This browser is not fully supported by Historic England. Please update your browser to the latest version so that you get the best from our website.

Neolithic long barrow 320m north west of Skendleby Psalter

List Entry Summary

This monument is scheduled under the Ancient Monuments and Archaeological Areas Act 1979 as amended as it appears to the Secretary of State to be of national importance. This entry is a copy, the original is held by the Department for Culture, Media and Sport.

Name: Neolithic long barrow 320m north west of Skendleby Psalter

List entry Number: 1013918

Location

The monument may lie within the boundary of more than one authority.

County: Lincolnshire

District: East Lindsey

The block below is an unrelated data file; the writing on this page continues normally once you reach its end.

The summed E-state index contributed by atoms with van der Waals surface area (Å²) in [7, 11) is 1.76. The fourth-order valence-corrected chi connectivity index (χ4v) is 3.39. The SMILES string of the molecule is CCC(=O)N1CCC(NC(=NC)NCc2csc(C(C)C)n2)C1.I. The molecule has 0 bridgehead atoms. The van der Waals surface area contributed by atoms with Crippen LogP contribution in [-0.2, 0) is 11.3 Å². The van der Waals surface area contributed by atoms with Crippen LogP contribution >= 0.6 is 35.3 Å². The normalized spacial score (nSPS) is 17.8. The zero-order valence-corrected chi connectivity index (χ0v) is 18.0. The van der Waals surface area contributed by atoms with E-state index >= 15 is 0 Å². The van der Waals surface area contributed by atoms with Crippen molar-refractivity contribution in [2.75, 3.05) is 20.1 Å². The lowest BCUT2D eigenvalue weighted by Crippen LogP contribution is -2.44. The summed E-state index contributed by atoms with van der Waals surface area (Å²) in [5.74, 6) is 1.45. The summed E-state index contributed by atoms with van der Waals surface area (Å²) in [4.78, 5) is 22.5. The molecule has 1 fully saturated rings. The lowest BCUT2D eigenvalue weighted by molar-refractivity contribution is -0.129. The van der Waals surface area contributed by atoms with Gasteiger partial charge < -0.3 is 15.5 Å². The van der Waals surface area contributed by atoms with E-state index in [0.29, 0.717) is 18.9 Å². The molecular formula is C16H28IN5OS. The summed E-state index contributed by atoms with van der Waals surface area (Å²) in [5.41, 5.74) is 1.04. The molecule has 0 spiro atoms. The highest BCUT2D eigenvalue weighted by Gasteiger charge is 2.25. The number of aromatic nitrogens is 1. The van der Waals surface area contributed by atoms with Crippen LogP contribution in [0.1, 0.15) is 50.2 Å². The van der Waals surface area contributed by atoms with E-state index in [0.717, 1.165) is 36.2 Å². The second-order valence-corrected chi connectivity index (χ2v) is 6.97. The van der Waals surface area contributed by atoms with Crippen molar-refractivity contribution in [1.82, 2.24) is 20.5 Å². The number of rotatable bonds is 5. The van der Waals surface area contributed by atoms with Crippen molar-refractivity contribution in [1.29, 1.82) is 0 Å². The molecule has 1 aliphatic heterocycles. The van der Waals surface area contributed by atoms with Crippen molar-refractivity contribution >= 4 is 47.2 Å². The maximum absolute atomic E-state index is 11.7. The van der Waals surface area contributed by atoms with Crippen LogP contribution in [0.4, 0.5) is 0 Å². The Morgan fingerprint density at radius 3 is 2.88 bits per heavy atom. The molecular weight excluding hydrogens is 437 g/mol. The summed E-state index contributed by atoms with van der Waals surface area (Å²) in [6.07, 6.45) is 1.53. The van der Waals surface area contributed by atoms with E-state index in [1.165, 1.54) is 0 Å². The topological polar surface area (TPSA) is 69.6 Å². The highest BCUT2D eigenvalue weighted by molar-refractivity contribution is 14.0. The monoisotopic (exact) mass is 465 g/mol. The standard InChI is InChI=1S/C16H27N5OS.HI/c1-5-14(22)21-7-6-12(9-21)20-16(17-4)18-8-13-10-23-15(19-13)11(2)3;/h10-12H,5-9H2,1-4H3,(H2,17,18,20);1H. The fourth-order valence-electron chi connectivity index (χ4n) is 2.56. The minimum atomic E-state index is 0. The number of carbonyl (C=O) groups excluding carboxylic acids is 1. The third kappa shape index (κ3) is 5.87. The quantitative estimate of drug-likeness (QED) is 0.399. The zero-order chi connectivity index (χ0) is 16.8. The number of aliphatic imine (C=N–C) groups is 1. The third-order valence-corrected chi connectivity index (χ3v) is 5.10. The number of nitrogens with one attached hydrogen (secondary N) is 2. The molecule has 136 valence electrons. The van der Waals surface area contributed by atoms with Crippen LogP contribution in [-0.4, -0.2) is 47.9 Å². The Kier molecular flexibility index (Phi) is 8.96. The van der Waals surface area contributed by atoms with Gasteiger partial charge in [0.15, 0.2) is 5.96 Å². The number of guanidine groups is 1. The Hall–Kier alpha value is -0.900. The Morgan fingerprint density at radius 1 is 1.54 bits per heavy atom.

District Type: District Authority

Parish: Ulceby with Fordington

National Park: Not applicable to this List entry.

Grade: Not applicable to this List entry.

Date first scheduled: 22-Feb-1996

Date of most recent amendment: Not applicable to this List entry.

Legacy System Information

The contents of this record have been generated from a legacy data system.

Legacy System: RSM

UID: 27853

Asset Groupings

This list entry does not comprise part of an Asset Grouping. Asset Groupings are not part of the official record but are added later for information.

List entry Description

Summary of Monument

Legacy Record - This information may be included in the List Entry Details.

Reasons for Designation